By David Blitzer
Payrolls jumped with 287,000 new jobs in Friday's employment report sparking a stock market rally that boosted the S&P 500 to within five points of a new record high and renewed questions about a Fed rate hike. The employment report was welcome and put to rest worries that the labor markets were weakening. However, the Fed is likely to remain on hold until the fourth quarter or longer. Even with this report, job growth is easing a bit: over the last three months job growth has averaged 147,000 per month compared to 199,000 per month over the 12 months through June. The labor force participation rate and the employment population ratio remain flat; the unemployment rate ticked up to 4.9%. Labor market conditions look better than they did before the report, but the overall picture is little changed.
Source: Employment Situation Report, Bureau of Labor Statistics
The big cloud on the horizon is neither the labor market nor inflation - it is the expected fallout from Brexit. From the last FOMC minutes it is clear that the Fed, like almost everyone else, is trying to figure out what happens next in Great Britain and Europe. A few things can be identified and are likely to discourage any early Fed action to raise interest rates. First the dollar's strength may dampen US exports and put further downward pressure on inflation, deterring any thoughts of a rate hike. The larger concern is that financial markets may react the way they did when the vote was announced, adding to uncertainty and volatility. Moreover, Brexit may be dominating the headlines but there are other issues across Europe with concerns about debt levels and banks. All this suggests that stable monetary policy is a better choice than trying to raise interest rates.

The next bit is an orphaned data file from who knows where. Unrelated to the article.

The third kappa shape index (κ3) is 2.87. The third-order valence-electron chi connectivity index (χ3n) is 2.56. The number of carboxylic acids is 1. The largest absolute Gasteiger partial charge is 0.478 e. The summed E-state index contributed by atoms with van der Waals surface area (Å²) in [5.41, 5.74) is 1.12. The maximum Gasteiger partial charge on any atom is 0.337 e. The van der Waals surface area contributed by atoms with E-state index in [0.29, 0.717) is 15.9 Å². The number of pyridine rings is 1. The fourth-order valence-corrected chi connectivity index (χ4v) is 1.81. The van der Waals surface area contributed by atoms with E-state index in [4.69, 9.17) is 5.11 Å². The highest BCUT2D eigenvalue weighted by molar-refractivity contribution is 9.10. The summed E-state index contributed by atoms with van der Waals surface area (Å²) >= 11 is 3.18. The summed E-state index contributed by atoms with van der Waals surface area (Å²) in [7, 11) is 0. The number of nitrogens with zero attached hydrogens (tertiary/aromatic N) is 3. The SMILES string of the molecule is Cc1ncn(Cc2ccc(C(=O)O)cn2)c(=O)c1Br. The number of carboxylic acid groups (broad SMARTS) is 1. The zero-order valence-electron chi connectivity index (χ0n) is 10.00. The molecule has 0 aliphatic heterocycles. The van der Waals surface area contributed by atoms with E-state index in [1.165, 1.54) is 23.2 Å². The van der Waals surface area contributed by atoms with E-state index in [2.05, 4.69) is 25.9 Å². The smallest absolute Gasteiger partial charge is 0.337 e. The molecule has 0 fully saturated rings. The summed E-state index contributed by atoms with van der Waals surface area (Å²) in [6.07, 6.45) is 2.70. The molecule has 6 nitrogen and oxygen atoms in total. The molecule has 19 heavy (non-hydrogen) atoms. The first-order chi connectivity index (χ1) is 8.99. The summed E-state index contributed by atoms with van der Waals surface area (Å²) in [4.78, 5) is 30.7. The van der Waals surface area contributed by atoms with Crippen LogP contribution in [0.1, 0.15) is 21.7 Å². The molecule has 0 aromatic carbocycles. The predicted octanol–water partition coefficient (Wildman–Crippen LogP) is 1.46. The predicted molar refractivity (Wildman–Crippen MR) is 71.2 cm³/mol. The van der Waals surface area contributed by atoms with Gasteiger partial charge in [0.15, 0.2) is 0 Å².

For investors and the Fed it is a wait and see game. Those who like rock bottom interest rates are likely to enjoy them for a while longer.